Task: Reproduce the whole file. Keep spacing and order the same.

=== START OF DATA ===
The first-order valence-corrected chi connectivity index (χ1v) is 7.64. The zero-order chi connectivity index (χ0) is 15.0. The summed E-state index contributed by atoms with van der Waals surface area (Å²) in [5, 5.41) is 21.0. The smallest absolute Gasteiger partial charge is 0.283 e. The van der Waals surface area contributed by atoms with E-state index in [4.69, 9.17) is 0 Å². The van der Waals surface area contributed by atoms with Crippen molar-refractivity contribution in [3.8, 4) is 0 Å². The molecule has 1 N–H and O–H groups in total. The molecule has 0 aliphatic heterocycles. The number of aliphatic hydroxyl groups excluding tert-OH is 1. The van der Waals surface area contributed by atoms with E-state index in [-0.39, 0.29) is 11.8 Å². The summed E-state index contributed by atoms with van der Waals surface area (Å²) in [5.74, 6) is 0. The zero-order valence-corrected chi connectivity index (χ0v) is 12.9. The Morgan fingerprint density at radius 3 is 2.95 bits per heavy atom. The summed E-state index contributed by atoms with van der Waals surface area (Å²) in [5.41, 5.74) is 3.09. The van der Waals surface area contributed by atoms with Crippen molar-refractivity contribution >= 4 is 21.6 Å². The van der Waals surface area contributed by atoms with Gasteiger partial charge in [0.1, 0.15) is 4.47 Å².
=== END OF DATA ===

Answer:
The first-order valence-corrected chi connectivity index (χ1v) is 7.64. The zero-order chi connectivity index (χ0) is 15.0. The summed E-state index contributed by atoms with van der Waals surface area (Å²) in [5, 5.41) is 21.0. The smallest absolute Gasteiger partial charge is 0.283 e. The van der Waals surface area contributed by atoms with E-state index in [4.69, 9.17) is 0 Å². The van der Waals surface area contributed by atoms with Crippen molar-refractivity contribution in [3.8, 4) is 0 Å². The molecule has 1 N–H and O–H groups in total. The molecule has 0 aliphatic heterocycles. The number of aliphatic hydroxyl groups excluding tert-OH is 1. The van der Waals surface area contributed by atoms with E-state index in [-0.39, 0.29) is 11.8 Å². The summed E-state index contributed by atoms with van der Waals surface area (Å²) in [5.74, 6) is 0. The zero-order valence-corrected chi connectivity index (χ0v) is 12.9. The Morgan fingerprint density at radius 3 is 2.95 bits per heavy atom. The summed E-state index contributed by atoms with van der Waals surface area (Å²) in [5.41, 5.74) is 3.09. The van der Waals surface area contributed by atoms with Crippen molar-refractivity contribution >= 4 is 21.6 Å². The van der Waals surface area contributed by atoms with Gasteiger partial charge in [0.1, 0.15) is 4.47 Å².